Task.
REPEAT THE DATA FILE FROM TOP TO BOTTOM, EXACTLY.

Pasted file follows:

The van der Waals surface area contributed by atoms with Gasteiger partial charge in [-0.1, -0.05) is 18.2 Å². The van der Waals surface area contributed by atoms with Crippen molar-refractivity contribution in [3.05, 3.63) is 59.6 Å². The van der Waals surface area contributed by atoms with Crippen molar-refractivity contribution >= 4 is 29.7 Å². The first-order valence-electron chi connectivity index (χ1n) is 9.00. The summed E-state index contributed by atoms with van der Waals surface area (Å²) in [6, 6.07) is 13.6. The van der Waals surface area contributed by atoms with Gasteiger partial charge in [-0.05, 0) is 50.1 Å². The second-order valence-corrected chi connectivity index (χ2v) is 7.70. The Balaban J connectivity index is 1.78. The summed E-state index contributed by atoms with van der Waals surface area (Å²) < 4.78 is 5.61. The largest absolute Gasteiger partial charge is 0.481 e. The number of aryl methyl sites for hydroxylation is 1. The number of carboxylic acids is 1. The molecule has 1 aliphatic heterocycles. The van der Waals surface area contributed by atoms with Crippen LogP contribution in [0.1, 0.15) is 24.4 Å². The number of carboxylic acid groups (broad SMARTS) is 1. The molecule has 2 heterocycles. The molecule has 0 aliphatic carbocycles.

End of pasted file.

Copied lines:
The van der Waals surface area contributed by atoms with Gasteiger partial charge in [-0.1, -0.05) is 18.2 Å². The van der Waals surface area contributed by atoms with Crippen molar-refractivity contribution in [3.05, 3.63) is 59.6 Å². The van der Waals surface area contributed by atoms with Crippen molar-refractivity contribution >= 4 is 29.7 Å². The first-order valence-electron chi connectivity index (χ1n) is 9.00. The summed E-state index contributed by atoms with van der Waals surface area (Å²) in [6, 6.07) is 13.6. The van der Waals surface area contributed by atoms with Gasteiger partial charge in [-0.05, 0) is 50.1 Å². The second-order valence-corrected chi connectivity index (χ2v) is 7.70. The Balaban J connectivity index is 1.78. The summed E-state index contributed by atoms with van der Waals surface area (Å²) < 4.78 is 5.61. The largest absolute Gasteiger partial charge is 0.481 e. The number of aryl methyl sites for hydroxylation is 1. The number of carboxylic acids is 1. The molecule has 1 aliphatic heterocycles. The van der Waals surface area contributed by atoms with Crippen LogP contribution in [0.1, 0.15) is 24.4 Å². The number of carboxylic acid groups (broad SMARTS) is 1. The molecule has 2 heterocycles. The molecule has 0 aliphatic carbocycles.